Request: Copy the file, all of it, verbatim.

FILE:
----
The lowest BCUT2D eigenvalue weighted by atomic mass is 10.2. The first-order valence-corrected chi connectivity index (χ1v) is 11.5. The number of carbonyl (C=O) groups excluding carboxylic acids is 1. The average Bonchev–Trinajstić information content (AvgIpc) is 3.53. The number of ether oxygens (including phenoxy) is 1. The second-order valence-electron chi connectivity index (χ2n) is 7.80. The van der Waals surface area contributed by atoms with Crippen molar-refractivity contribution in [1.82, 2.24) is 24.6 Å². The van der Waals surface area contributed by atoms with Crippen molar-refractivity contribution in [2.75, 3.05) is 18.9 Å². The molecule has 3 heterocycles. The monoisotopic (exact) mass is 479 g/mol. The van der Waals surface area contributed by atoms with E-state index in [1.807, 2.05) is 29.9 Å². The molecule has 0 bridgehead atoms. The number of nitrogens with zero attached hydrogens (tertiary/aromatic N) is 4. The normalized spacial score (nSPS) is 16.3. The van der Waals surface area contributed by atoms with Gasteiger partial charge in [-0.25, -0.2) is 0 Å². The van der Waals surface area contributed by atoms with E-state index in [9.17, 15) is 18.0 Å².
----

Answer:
The lowest BCUT2D eigenvalue weighted by atomic mass is 10.2. The first-order valence-corrected chi connectivity index (χ1v) is 11.5. The number of carbonyl (C=O) groups excluding carboxylic acids is 1. The average Bonchev–Trinajstić information content (AvgIpc) is 3.53. The number of ether oxygens (including phenoxy) is 1. The second-order valence-electron chi connectivity index (χ2n) is 7.80. The van der Waals surface area contributed by atoms with Crippen molar-refractivity contribution in [1.82, 2.24) is 24.6 Å². The van der Waals surface area contributed by atoms with Crippen molar-refractivity contribution in [2.75, 3.05) is 18.9 Å². The molecule has 3 heterocycles. The monoisotopic (exact) mass is 479 g/mol. The van der Waals surface area contributed by atoms with E-state index in [1.807, 2.05) is 29.9 Å². The molecule has 0 bridgehead atoms. The number of nitrogens with zero attached hydrogens (tertiary/aromatic N) is 4. The normalized spacial score (nSPS) is 16.3. The van der Waals surface area contributed by atoms with Gasteiger partial charge in [-0.25, -0.2) is 0 Å². The van der Waals surface area contributed by atoms with E-state index in [9.17, 15) is 18.0 Å².